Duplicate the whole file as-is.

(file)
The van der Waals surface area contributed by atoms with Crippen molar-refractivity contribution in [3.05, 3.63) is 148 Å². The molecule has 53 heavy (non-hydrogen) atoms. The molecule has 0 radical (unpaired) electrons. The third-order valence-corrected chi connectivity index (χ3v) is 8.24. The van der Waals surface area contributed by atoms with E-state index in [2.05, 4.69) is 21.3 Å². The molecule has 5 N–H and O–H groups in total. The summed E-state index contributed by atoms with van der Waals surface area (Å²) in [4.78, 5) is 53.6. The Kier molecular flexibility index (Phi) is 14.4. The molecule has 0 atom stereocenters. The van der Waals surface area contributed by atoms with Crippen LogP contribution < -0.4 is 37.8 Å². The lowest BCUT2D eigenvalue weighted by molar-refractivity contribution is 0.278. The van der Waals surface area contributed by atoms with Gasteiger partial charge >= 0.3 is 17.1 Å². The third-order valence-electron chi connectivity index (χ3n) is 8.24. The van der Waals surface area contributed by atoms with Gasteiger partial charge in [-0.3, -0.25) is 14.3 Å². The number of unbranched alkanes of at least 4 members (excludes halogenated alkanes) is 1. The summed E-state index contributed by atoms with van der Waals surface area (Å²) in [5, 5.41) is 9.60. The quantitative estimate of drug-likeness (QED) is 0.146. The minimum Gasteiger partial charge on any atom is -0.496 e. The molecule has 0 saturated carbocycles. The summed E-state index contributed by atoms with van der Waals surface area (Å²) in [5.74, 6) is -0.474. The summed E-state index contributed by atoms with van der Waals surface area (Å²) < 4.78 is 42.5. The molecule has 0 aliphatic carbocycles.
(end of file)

The van der Waals surface area contributed by atoms with Crippen molar-refractivity contribution in [3.05, 3.63) is 148 Å². The molecule has 53 heavy (non-hydrogen) atoms. The molecule has 0 radical (unpaired) electrons. The third-order valence-corrected chi connectivity index (χ3v) is 8.24. The van der Waals surface area contributed by atoms with E-state index in [2.05, 4.69) is 21.3 Å². The molecule has 5 N–H and O–H groups in total. The summed E-state index contributed by atoms with van der Waals surface area (Å²) in [4.78, 5) is 53.6. The Kier molecular flexibility index (Phi) is 14.4. The molecule has 0 atom stereocenters. The van der Waals surface area contributed by atoms with Crippen LogP contribution < -0.4 is 37.8 Å². The lowest BCUT2D eigenvalue weighted by molar-refractivity contribution is 0.278. The van der Waals surface area contributed by atoms with Gasteiger partial charge >= 0.3 is 17.1 Å². The third-order valence-electron chi connectivity index (χ3n) is 8.24. The van der Waals surface area contributed by atoms with Gasteiger partial charge in [-0.3, -0.25) is 14.3 Å². The number of unbranched alkanes of at least 4 members (excludes halogenated alkanes) is 1. The summed E-state index contributed by atoms with van der Waals surface area (Å²) in [5, 5.41) is 9.60. The quantitative estimate of drug-likeness (QED) is 0.146. The minimum Gasteiger partial charge on any atom is -0.496 e. The molecule has 0 saturated carbocycles. The summed E-state index contributed by atoms with van der Waals surface area (Å²) in [5.74, 6) is -0.474. The summed E-state index contributed by atoms with van der Waals surface area (Å²) < 4.78 is 42.5. The molecule has 0 aliphatic carbocycles.